Shanghai, China
Shanghai, China ()

Herbert Smith Freehills has opened an alternative legal services center in Shanghai, extending its lower-cost support offering to a seventh office worldwide.

The new hub, which the firm claims is the first of its kind in China, had its soft launch in August. The center already has 13 lawyers and legal analysts working in it who are bilingual in English and Mandarin.

Herbert Smith Freehills’ team is comprised of five PRC lawyers and eight legal analysts that offer legal skills, process efficiency and technology solutions to clients, making it cheaper and more efficient to process high volume or document-intensive work. The group is already handling corporate and disputes mandates for both Chinese and international clients, according to Herbert Smith Freehills.

The center forms part of the global legal giant’s legal services offering but will focus on servicing Greater China across all practice areas.

“A complex transaction or dispute can involve the review of millions of Chinese-language documents that often must remain in China,” said Libby Jackson, global head of alternative legal services at Herbert Smith Freehills. “By equipping this new team with the technology and processes proven at our existing legal hubs in Belfast and Perth, we can offer clients a cost-effective way of tackling the document-intensive elements of the projects on the ground in China.”

Julian Copeman, head of Greater China at Herbert Smith Freehills, said that it chose Shanghai over Beijing primarily due to office space. The low-cost team is situated within Herbert Smith Freehills’ existing office in the city.

“China is a competitive market and it allows us to offer these services at a rate that others aren’t able to offer,” Copeman told Legal Week. “It does give us an edge.”

London-based predecessor Herbert Smith—the firm inked a megamerger in 2012 with Australia’s Freehills—opened its first center in Belfast in 2011 with 19 fee earners. That office in Northern Ireland now has 240 lawyers, legal assistants and technology staff working as part of a larger group of more than 350 across the global alternative services team.

Last year the Anglo-Australian firm launched a “pop-up” center in Perth and Herbert Smith Freehills is currently assessing whether there is demand for a permanent offering in the city. In addition to Shanghai, Belfast and Perth, the firm has alternative legal services centers in Brisbane, London, Melbourne and Sydney.

The China launch comes after Herbert Smith Freehills unveiled a new four-year strategy earlier this year that focuses in part on the flexibility of its offerings and service delivery.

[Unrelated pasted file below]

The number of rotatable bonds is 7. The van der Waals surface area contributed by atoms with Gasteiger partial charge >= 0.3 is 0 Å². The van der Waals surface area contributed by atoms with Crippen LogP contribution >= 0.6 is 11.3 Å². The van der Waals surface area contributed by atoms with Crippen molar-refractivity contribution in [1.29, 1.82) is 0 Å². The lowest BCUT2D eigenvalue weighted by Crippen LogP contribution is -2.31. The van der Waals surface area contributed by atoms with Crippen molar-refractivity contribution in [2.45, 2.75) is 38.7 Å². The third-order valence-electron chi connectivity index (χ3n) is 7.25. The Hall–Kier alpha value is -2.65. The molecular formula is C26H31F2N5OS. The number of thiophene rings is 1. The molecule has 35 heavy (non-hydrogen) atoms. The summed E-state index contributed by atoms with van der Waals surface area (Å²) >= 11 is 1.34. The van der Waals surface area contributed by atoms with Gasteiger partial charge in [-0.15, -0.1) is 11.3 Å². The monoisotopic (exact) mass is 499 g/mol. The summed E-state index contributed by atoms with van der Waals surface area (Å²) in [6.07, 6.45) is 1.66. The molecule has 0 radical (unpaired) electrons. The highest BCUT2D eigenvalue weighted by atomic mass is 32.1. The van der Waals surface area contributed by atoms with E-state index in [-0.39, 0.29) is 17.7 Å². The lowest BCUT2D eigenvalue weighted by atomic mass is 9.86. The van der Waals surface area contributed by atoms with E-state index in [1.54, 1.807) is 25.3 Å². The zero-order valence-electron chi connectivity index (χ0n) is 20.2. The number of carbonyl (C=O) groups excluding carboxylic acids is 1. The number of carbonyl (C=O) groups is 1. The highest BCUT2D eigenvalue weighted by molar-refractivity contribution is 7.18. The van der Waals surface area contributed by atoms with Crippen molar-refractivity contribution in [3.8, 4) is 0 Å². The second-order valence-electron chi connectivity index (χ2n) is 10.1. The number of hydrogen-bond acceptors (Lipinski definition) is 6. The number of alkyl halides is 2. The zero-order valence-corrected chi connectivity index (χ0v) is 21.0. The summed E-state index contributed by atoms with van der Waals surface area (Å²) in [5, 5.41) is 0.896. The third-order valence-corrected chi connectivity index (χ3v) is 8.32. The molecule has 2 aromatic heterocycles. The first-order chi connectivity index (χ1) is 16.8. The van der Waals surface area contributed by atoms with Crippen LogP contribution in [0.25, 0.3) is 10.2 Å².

Herbert Smith Freehills has opened an alternative legal services center in Shanghai, extending its lower-cost support offering to a seventh office worldwide.

The new hub, which the firm claims is the first of its kind in China, had its soft launch in August. The center already has 13 lawyers and legal analysts working in it who are bilingual in English and Mandarin.

Herbert Smith Freehills ’ team is comprised of five PRC lawyers and eight legal analysts that offer legal skills, process efficiency and technology solutions to clients, making it cheaper and more efficient to process high volume or document-intensive work. The group is already handling corporate and disputes mandates for both Chinese and international clients, according to Herbert Smith Freehills .

The center forms part of the global legal giant’s legal services offering but will focus on servicing Greater China across all practice areas.

“A complex transaction or dispute can involve the review of millions of Chinese-language documents that often must remain in China,” said Libby Jackson, global head of alternative legal services at Herbert Smith Freehills . “By equipping this new team with the technology and processes proven at our existing legal hubs in Belfast and Perth, we can offer clients a cost-effective way of tackling the document-intensive elements of the projects on the ground in China.”

Julian Copeman, head of Greater China at Herbert Smith Freehills , said that it chose Shanghai over Beijing primarily due to office space. The low-cost team is situated within Herbert Smith Freehills ’ existing office in the city.

“China is a competitive market and it allows us to offer these services at a rate that others aren’t able to offer,” Copeman told Legal Week. “It does give us an edge.”

London-based predecessor Herbert Smith—the firm inked a megamerger in 2012 with Australia’s Freehills—opened its first center in Belfast in 2011 with 19 fee earners. That office in Northern Ireland now has 240 lawyers, legal assistants and technology staff working as part of a larger group of more than 350 across the global alternative services team.

Last year the Anglo-Australian firm launched a “pop-up” center in Perth and Herbert Smith Freehills is currently assessing whether there is demand for a permanent offering in the city. In addition to Shanghai, Belfast and Perth, the firm has alternative legal services centers in Brisbane, London, Melbourne and Sydney.

The China launch comes after Herbert Smith Freehills unveiled a new four-year strategy earlier this year that focuses in part on the flexibility of its offerings and service delivery.